What, one might wonder, do economics have to do with romance? The short answer is "a great deal."
With rare exceptions, women in 19th-century Canada were financially dependent, first on their birth families, then on their husbands. Single women could teach school or be domestic servants, although they had to quit work if they married. Married women could run shops or small businesses or take in domestic work, like laundry. A few women inherited wealth; many more struggled to make ends meet if they failed to marry or if their husbands deserted them.
Women's work prospects expanded somewhat as the 19th century wore on. In England, Florence Nightingale paved the way for nursing to become a real profession in which single women could be independent. Women's rights and education progressed, although their legal rights lagged far behind until the 20th century.
That meant that choosing the right husband was not just a matter of attraction. A woman needed a mate who would be hard-working and reliable because she depended on what he could provide for her. Two of the Strickland sisters, Catharine Parr Traill and Susanna Moodie, both married and came to Canada with men whose ability to provide for them was less than stellar, and both suffered greatly from poverty and financial anxiety.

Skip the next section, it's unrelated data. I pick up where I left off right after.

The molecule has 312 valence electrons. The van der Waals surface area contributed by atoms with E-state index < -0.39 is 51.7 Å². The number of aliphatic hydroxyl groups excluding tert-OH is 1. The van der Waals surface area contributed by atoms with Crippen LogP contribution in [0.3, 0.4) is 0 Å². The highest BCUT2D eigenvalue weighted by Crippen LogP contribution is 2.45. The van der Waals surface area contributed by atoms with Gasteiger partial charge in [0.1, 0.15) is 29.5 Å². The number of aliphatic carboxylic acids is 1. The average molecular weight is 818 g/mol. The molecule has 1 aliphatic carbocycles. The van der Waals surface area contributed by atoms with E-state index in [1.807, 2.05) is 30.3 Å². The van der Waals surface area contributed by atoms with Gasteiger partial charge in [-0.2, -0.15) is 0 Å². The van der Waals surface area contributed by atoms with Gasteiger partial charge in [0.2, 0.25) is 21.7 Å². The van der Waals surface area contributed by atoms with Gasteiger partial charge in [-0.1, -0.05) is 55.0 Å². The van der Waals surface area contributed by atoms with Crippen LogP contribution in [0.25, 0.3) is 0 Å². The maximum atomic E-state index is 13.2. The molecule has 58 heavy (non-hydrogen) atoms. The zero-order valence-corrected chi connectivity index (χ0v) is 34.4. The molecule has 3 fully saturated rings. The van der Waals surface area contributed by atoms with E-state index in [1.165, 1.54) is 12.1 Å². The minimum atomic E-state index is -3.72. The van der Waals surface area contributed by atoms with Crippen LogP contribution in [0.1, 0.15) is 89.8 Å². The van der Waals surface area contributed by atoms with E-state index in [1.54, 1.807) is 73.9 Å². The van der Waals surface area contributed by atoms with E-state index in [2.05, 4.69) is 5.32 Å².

Parents scrutinized their daughters' suitors not only for moral qualities but also for their ability to provide. There were frequent conflicts between love and economics. James Caldwell wrote to William Lindsay about the prospects of his daughter Mary with Lindsay's son: "[A]t his age, and in his present situation, a wife most assuredly would entail poverty & misery upon him, her, & their offspring!" Mary begged to differ. She wrote to her young Lieutenant Lindsay that she had been brought up to manage on a small budget and they could manage on his pay. (She did not, in the end, marry him.) (Noël, 20-22, 289, n. 9)
George Stephen Jones, a 19-year-old Québec City clerk, fell head-over-heels in love with "that most amiable young Lady Miss Tanswell," who at first seemed to return his affection. They visited each other and gave each other small gifts. His diary records their courtship, which at first went well (Jones, 31).
But Honorine Tanswell's parents wanted her to marry one Gingras, an older man, already established in life. Much as they liked George, he was too young and in no position to support a wife. By the end of George's diary, some six months after their romance began, the case seemed hopeless. Love did triumph in the end, however, and George and Honorine were married 10 months later (Ward, 7-14, 177).
George Stephen Jones. 1845-1846. Textual record. Library and Archives Canada. Archival reference no.: R3011-0-6-E; (MG24-I155, Vol. 1).
Noël, Françoise. Family Life and Sociability in Upper and Lower Canada, 1780-1870: A View from Diaries and Family Correspondence. Montréal: McGill-Queen's University Press, 2003.
Ward, W. Peter. Courtship, Love and Marriage in Nineteenth-Century English Canada. Montréal: McGill-Queen's University Press, 1990.